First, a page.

Minimum age: 25 Years. Maximum age: 50 Years. Gender(s): Female.


Inclusion Criteria: 1. Age 25 to 50 and still having regular menstrual periods. Women with intact ovaries are classified as premenopausal for this study, even if they have had a hysterectomy. Women who have had both ovaries removed, even if under age 50 and with an intact uterus, are not acceptable for this study. 2. In a stable, monogamous, communicative, reasonably amicable relationship for at least one year 3. Meets DSM-IV-TR criteria for Generalized Acquired Hypoactive Sexual Desire Disorder and HSDD is her main sexual disorder 4. Over the prior month, didn't respond to sexual initiations by partner 5. At screen and baseline, low or no and infrequent or rare desire for sex 6. At screen, has clinically relevant sexual distress as per FSDS-R score 7. Otherwise healthy physically and mentally. Minor chronic conditions not affecting sexual function are allowed. Side effects from any continuing concomitant medications must be mild and stable or nil. 8. Not pregnant or lactating for six months; using medically reliable contraception, i. e., diaphragm or (male or female) condom and spermicide, IUD, tubal sterilization, hormonal contraception (oral, vaginal, or implant), or (if the investigator finds the patient credibly monogamous) vasectomy of male partner. 9. Gives informed consent for and is willing to undergo all of the scheduled evaluations 10. Prompt for screening and baseline visits, is cooperative, and takes reasonable directions without excessive explanations 11. Her sexual partner is in a monogamous relationship with her, is sexually unimpaired (erectile dysfunction allowed only if adequately treated), and is available to her at least half of the time (in days per week). Exclusion Criteria: 1. Masturbates more than once a month. 2. Sexual aversion or sexual pain disorder 3. Chronic conditions that may reasonably be expected to be unstable or to affect sexual function (e. g., gastrointestinal bleeding, diabetes, frequent asthma, Major Depressive or anxiety disorder, history within the prior 6 months of suicidality or drug abuse; history of breast, cervical, uterine, ovarian or other systemic cancer). 4. BMI (a standard ratio of weight to height) over 35. 0 (obese) 5. Requires CYP3A4, CYP 2B6, or CYP 2D6 strong inhibitor or inducer drugs 6. Takes any sex hormone other than an approved hormonal contraceptive 7. Takes an antiepileptic/mood stabilizer, antipsychotic, antidepressant, anti-anxiety, or hypnotic drug or has a history of allergic reaction to such drugs 9. Drinks more than 7 alcoholic drinks per week (12-oz beer, 4-oz wine, 1 ½ oz liquor etc) 10. Drinks more than 6 cups of coffee or tea per day 11. History of seizures 12. Long QT syndrome (QTc <=480 msec), other significant cardiovascular disease 13. moderate or severe dysfunction of the liver (any LFT >=3x ULN) or renal dysfunction (BUN > 30 or Cr >2. 0) 14. Uses sedating antihistamines or prescription sedatives 15. History of blood clots or abnormal bleeding tendencies, including daily use of medications adversely affecting coagulation, e. g., NSAIDs, systemic corticosteroids, or >81 mg aspirin daily.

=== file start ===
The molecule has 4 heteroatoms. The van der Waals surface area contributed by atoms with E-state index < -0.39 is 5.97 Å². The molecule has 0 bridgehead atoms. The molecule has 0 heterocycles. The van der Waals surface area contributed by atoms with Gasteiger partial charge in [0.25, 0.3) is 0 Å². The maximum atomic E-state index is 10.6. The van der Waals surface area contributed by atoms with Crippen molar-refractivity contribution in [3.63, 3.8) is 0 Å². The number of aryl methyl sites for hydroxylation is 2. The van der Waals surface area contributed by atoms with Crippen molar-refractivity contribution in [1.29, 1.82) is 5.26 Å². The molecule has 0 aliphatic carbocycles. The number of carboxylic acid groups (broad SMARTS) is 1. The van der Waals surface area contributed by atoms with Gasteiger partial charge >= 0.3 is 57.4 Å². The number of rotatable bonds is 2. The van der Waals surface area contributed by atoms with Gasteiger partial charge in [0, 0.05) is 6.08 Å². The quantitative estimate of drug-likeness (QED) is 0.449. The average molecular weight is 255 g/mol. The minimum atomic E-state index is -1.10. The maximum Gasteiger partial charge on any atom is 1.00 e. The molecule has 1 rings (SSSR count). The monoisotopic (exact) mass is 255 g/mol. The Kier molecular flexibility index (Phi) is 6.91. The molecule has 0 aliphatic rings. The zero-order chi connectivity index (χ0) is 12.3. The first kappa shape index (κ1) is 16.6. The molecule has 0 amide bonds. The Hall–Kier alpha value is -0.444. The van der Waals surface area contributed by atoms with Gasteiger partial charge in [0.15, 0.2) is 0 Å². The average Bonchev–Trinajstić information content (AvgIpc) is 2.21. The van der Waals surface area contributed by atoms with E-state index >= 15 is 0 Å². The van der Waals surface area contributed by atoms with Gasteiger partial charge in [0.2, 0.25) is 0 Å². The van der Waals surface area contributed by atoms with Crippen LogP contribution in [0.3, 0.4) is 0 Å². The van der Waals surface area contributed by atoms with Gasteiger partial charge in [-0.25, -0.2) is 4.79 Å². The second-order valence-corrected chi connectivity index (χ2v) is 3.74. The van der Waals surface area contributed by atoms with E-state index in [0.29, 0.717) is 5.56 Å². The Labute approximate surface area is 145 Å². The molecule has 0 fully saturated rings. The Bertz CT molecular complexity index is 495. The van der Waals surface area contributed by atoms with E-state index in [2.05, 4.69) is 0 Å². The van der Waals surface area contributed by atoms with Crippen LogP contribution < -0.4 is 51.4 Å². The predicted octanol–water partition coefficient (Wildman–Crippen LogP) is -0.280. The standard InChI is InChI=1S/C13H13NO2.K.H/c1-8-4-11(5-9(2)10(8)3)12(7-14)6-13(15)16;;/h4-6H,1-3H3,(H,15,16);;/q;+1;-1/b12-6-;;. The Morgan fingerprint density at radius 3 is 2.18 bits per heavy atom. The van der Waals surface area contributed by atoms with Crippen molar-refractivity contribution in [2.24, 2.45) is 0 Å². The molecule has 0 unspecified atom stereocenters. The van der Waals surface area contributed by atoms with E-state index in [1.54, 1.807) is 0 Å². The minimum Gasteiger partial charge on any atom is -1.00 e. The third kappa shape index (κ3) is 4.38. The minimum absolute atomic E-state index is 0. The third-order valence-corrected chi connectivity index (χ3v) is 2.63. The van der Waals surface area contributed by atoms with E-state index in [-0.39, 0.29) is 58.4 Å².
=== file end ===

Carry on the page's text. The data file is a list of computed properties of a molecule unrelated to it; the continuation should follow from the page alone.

Locations and Contacts

Robert Taylor Segraves, MD, PhD, Beachwood, Ohio 44122, United States

Molly Katz, MD, Cincinnati, Ohio 45219, United States

Additional Information

Related publications:

Moll JL, Brown CS. The use of monoamine pharmacological agents in the treatment of sexual dysfunction: evidence in the literature. J Sex Med. 2011 Apr;8(4):956-70. doi: 10.1111/j.1743-6109.2010.02190.x. Epub 2011 Jan 27. Review.

Starting date: April 2013
Last updated: October 26, 2014

Page last updated: August 23, 2015